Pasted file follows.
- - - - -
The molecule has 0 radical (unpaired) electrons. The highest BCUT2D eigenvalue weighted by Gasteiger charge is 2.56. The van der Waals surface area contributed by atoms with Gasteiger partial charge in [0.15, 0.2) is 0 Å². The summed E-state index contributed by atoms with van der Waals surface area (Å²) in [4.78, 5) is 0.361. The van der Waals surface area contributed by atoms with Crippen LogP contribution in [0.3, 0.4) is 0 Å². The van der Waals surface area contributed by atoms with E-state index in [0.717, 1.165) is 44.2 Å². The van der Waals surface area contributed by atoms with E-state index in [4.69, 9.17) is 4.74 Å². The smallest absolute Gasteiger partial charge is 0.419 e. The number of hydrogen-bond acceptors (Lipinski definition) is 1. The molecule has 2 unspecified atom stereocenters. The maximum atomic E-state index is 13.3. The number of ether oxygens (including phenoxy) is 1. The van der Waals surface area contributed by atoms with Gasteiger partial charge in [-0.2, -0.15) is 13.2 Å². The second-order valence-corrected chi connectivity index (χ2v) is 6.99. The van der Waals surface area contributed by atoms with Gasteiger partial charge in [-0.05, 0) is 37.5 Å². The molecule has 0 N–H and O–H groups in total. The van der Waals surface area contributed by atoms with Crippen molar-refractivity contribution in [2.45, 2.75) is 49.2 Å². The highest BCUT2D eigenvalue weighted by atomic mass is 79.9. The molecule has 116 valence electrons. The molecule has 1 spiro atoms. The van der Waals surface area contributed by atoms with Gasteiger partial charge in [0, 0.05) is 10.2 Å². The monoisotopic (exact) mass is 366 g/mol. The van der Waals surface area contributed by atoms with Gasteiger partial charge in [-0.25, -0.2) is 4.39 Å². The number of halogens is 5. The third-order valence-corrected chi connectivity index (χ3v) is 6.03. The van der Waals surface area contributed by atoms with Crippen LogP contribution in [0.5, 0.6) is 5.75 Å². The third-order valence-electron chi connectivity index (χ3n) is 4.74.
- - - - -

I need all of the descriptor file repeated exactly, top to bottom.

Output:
The molecule has 0 radical (unpaired) electrons. The highest BCUT2D eigenvalue weighted by Gasteiger charge is 2.56. The van der Waals surface area contributed by atoms with Gasteiger partial charge in [0.15, 0.2) is 0 Å². The summed E-state index contributed by atoms with van der Waals surface area (Å²) in [4.78, 5) is 0.361. The van der Waals surface area contributed by atoms with Crippen LogP contribution in [0.3, 0.4) is 0 Å². The van der Waals surface area contributed by atoms with E-state index in [0.717, 1.165) is 44.2 Å². The van der Waals surface area contributed by atoms with E-state index in [4.69, 9.17) is 4.74 Å². The smallest absolute Gasteiger partial charge is 0.419 e. The number of hydrogen-bond acceptors (Lipinski definition) is 1. The molecule has 2 unspecified atom stereocenters. The maximum atomic E-state index is 13.3. The number of ether oxygens (including phenoxy) is 1. The van der Waals surface area contributed by atoms with Gasteiger partial charge in [-0.2, -0.15) is 13.2 Å². The second-order valence-corrected chi connectivity index (χ2v) is 6.99. The van der Waals surface area contributed by atoms with Gasteiger partial charge in [-0.05, 0) is 37.5 Å². The molecule has 0 N–H and O–H groups in total. The van der Waals surface area contributed by atoms with Crippen molar-refractivity contribution in [2.45, 2.75) is 49.2 Å². The highest BCUT2D eigenvalue weighted by atomic mass is 79.9. The molecule has 116 valence electrons. The molecule has 1 spiro atoms. The van der Waals surface area contributed by atoms with Gasteiger partial charge in [0, 0.05) is 10.2 Å². The monoisotopic (exact) mass is 366 g/mol. The van der Waals surface area contributed by atoms with Gasteiger partial charge in [-0.25, -0.2) is 4.39 Å². The number of halogens is 5. The third-order valence-corrected chi connectivity index (χ3v) is 6.03. The van der Waals surface area contributed by atoms with Crippen LogP contribution in [0.5, 0.6) is 5.75 Å². The third-order valence-electron chi connectivity index (χ3n) is 4.74.